Your Pug’s trusting nature may not do well with a Chihuahua that is known to have a protective nature.
Does Dog Breed Matter?
Pugs are very docile dogs that tend to get along with other animals and the breed won’t make a big difference to your pooch. Some owners make the mistake of not putting enough thought into the second dog they get for their small Pug.
Before bringing home a companion dog for your Pug, you will want to consider the following things.
While Pug puppies tend to be hyper, once they mature, they become very laid back and don’t require a ton of exercise. Getting a dog with too much energy can make it a nightmare for your Pug.
A Pug will do better with a second dog that matches their energy level. This is the reason most people tend to get another Pug as a companion for their first Pug.
Some dogs tend to play rougher than your Pug is used to. While others love playing chase, which can become a nuisance if your pup is trying to lay on the couch beside you.
Then you have those dogs that love to steal other dog’s toys and become aggressive when they are taken away.
When considering another dog for your Pug, make sure their playing style is similar to your dogs. Avoid getting a dog that will be too much for your furry friend.
Age of Both Dogs
It’s normal to want to give an older dog a companion dog, especially, if you leave them home alone while at work. However, most older dogs don’t enjoy puppies. Others may enjoy playing “mother hen” to a young pup.
Make sure the age of your new dog will fit into your Pug’s lifestyle and routine. It may be best to get a dog that is around the same age as your pooch.
Most people want to introduce a new puppy because their first dog is getting older. You may want to consider fostering one for a while to see how your Pug reacts to the puppy.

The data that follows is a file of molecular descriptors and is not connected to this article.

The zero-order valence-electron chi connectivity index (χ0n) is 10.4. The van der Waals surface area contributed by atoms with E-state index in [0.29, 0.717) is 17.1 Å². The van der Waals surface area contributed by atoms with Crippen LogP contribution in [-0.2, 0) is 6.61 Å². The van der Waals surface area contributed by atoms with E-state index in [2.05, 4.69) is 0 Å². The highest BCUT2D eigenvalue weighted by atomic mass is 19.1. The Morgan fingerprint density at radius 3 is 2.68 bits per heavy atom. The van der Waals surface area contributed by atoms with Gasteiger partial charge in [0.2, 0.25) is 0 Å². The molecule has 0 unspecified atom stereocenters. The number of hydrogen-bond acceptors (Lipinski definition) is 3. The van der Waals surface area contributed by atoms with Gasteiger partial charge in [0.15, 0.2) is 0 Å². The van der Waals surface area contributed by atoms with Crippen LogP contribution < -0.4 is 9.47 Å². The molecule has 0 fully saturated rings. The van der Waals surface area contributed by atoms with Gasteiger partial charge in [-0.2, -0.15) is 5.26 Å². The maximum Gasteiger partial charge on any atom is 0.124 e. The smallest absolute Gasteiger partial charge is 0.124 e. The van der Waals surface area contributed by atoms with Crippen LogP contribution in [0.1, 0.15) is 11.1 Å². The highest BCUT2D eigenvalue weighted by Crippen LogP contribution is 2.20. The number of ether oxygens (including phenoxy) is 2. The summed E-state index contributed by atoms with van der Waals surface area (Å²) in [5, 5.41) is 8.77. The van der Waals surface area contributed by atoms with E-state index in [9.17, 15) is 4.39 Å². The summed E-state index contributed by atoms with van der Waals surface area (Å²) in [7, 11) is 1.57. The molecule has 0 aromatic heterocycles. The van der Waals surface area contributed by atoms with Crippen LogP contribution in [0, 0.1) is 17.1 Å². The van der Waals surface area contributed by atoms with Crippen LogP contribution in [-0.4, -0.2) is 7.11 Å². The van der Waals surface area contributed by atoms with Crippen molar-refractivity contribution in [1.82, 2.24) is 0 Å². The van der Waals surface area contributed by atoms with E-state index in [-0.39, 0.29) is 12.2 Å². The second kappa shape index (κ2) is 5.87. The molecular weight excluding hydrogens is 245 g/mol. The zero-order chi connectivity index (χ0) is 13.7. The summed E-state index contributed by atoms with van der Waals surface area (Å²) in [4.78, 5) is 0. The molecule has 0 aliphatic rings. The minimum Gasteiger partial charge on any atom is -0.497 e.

This will help you determine whether your Pug will be happy with the age of the pet you want to get or not.
Size of Dog
A Pug is a small breed dog and you may not want to bring home a giant dog that can hurt them.
While many large dogs tend to do well with smaller pets, especially, if they have a gentle giant demeanor. But a large dog puts your Pug at risk of being sat on, stepped on, knocked over, other accidental and unintentional accidents.
Your Pug may also be scared of the big dog, especially, if they’ve never been socialized properly. Having a bigger dog will require you to socialize both dogs to see if they get along with each other, especially, if you’re not getting them as puppies.
While gender shouldn’t matter too much if you get a dog with the same demeanor as your Pug. However, every dog’s personality is different and some Pugs will get along better with another dog of the opposite sex.
Are You Ready For Two Dogs?
Adding another dog means more resources, time, and effort. You’ll be required to buy more supplies like dog bowls, leashes, harnesses, pet insurance, food, treats, and veterinary care.
You’ll also have to spend more time training and socializing both dogs. You’re probably thinking, well training my Pug wasn’t hard, but it doesn’t mean that the second dog will be easier.
Two dogs also means double trouble like accidents, barking, jumping on people, biting, chewing on things, potty accidents and etc.
So while having a companion dog may be good for your Pug. It can be a nightmare for you if your household isn’t ready to take on the responsibilities of another dog.
Most Pugs will be fine as long as you give them the attention and affection they require. If you do get them a companion, make sure you choose one that will get along with your current dog.
You may want to consider fostering a dog for a while to see if your Pug is even interested in getting another dog. If they are, then consider getting another Pug for your first one, after all, you’re already used to this breed.
References and Further Reading
Petfinder – Dogs Who Are Home All Day